According to the International Organisation for Migration (IMO), around 4.6 million African migrants now live in Europe. European migration policies regarding such people vary from one country to another, and the European Union has been unable to agree a common immigration policy.

In Libya, African migrants, including a large number of women and children, are often stuck in deplorable conditions. Many are systematically detained and have no access to food. Malnourished children can die of hunger.

The camp guards in Libya can also be cruel, and the current political instability in the country makes matters worse. Access to healthcare is almost non-existent, and the processing of migrant applications is a slow process.

Many Sub-Saharan African inmates in Libyan prisons have been subjected to psychological pressures. Most cannot leave Libya without paying a bribe that in many instances can be as high as $500.

Such problems have been compounded by the fact that the late Libyan leader Muammar Gaddafi championed African causes. It is almost as if some Libyans are now seeking revenge on Africans in the post-Gaddafi era as a way of repudiating the late dictator.

Another complicating factor is that two of the world’s most active refugee advocates, the UN High Commission for Refugees (UNHCR) and the IMO, are under tremendous pressure to reduce their operations worldwide.

There is a widespread assumption that all the African migrants are from West Africa, though this is not entirely true. A majority may hail from West Africa, but there is a growing number of migrants from East Africa, and in particular from the Horn of Africa.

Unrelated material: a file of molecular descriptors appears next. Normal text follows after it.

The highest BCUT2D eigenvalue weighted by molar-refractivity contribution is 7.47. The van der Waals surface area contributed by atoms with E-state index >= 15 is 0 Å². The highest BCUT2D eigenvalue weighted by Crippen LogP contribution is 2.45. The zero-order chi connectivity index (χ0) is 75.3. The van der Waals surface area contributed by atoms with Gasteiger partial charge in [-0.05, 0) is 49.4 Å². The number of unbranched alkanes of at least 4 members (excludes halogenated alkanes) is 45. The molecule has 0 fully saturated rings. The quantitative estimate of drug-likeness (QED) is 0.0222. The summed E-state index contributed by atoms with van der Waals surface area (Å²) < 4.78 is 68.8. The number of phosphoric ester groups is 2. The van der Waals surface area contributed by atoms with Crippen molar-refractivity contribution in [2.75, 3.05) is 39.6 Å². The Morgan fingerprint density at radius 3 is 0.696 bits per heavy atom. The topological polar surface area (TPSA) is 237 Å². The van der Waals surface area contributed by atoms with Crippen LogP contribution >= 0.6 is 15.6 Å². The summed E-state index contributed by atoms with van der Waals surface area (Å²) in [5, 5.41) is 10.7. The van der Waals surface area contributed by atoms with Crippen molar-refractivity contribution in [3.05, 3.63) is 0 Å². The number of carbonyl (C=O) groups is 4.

Human rights groups are concerned that in some cases Egypt and Sudan may have repatriated African migrants back to their countries of origin. Even though both Egypt and Sudan accommodate hundreds of thousands of refugees from Eritrea, Ethiopia and Somalia, most East African refugees consider the two North African nations to be conduits as they head for Europe.

Many Somalis cross the Red Sea to neighbouring Yemen. Most settle in the port city of Aden or in the Yemeni capital Sanaa and other cities such as Taiz. Yet, Yemen is in the grip of a civil war, and many Yemenis are fleeing the war-torn South Arabian nation.

Some Somalis head for the oil-rich Arabian Gulf nations, but due to the fall in international oil prices, countries such as Qatar, Kuwait and the United Arab Emirates, once magnets for migrants, may now be reluctant to admit more.

The majority of African migrants do not perceive Yemen as their final destination, and many would rather leave for Israel.

Israel itself has in recent years deported thousands of Africans, mainly Eritreans, Ethiopians and South Sudanese. The Israeli government has in some cases offered to give African migrants $3,500 if they leave the country within the next 90 days.

Israeli Prime Minister Benjamin Netanyahu has emerged as an ardent advocate of deporting migrants, even though ironically Israel was a nation that included many Jewish refugees from Europe.

The African migrants will be given the option of either going to their home countries or third countries. If the African migrants refuse to leave, the Israeli authorities have threatened that they will start jailing them in April 2019.

*This story was first published in Al-Ahram Weekly